6 Habits that Hurt Your Sales Pipeline

Old sales habits are difficult to change. The health of your pipeline of prospects is worth the effort.

Content contributors love to focus on actions we could be taking and things we should be doing to better ourselves and our processes. Salespeople should build trust, ask lots of questions, uncover needs and value, pick up the phone, practice, and the list goes on.

But what habits should salespeople give up to improve their productivity and, most importantly, their closing ratios? Here are six habits that really should be considered for the No-No List:

1. Living Exclusively in a Warm-Call World
Networking and leveraging referrals are excellent sources of new business. But in order to grow your pipeline, engage in proactive strategies with people who don’t know you such as: cold call (phone or face-to-face) and email marketing. These are some proactive ways are to grow your pipeline as well. It’s best to pick one and do it well.

2. Being Overly Product-Focused
Expanding your business acumen to dialog more intelligently with decision-makers will allow you to focus on the needs of the customer, not simply pitching your product. Your conversation with prospects needs to be business-focused. What business challenges exist? How can your product/service help their bottom-line? What problem can it solve for them?

3. Attempting to Sell to Unqualified Buyers
Unqualified buyers are unlikely to buy. Selling time should be spent on the prospects who are qualified, will sign the contract, and provide your company with the revenue needed to run the business (and make you commissions). If you stick to a clear qualification process, you won’t waste time chasing down contracts and proposals that won’t come back signed.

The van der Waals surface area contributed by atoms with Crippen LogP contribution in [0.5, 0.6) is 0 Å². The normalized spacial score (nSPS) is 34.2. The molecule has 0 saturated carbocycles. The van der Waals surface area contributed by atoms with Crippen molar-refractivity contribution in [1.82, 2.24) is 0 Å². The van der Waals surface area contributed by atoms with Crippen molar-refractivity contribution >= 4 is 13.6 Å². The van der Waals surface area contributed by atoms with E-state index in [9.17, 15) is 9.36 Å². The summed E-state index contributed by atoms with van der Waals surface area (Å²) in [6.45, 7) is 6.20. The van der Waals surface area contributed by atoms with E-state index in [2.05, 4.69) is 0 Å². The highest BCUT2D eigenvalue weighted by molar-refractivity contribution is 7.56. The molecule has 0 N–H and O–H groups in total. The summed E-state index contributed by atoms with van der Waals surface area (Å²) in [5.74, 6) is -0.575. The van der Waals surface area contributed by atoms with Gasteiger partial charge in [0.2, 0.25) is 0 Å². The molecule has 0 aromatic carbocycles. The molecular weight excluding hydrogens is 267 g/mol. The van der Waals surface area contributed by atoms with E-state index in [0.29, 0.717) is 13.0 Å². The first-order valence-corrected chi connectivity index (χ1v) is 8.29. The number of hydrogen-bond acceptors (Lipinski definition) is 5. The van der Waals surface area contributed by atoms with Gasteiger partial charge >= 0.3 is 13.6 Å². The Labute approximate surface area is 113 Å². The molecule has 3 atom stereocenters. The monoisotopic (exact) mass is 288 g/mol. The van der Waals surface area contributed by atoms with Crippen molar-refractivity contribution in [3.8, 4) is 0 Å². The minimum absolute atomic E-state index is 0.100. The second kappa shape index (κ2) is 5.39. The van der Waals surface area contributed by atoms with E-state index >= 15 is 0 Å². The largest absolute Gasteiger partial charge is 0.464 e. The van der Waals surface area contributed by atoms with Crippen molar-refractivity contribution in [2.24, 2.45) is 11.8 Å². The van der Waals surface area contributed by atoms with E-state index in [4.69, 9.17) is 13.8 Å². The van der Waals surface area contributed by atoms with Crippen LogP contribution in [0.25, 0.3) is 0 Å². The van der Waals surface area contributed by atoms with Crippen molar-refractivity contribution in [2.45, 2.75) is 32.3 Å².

4. Chasing Too Much Low-Hanging Fruit
Too often, salespeople assume that smaller deals are easier deals. That’s simply not true. In fact, smaller deals, many times, have decision-makers attached to them who scrutinize dollars more stringently than larger-ticket sales. Instead, focus on opportunities that fall within your ideal customer profile. These have the highest probability for success.

5. Being Ambiguous or Allowing Ambiguity
Being vague during a sales call leads to damaging miscommunication. Be thoughtful of your words, choose them carefully, and speak with clarity. Remove ambiguity in what a prospect says with clarifying questions such as “Can you expound on that?”, or “What did you mean when you said…?”

6. Prospecting Without Pre-Call Planning
LinkedIn can tell you if a prospect has been at a company for 2 months or 7 years. Your conversation will be different with them based on their tenure. Recognizing that there’s a wealth of information at your fingertips will help you prepare to better align yourself with your prospect.

Old habits die hard. In the sales world, unlearning your habits can make the difference between sales struggles and sales success. What sales habits are you looking to break?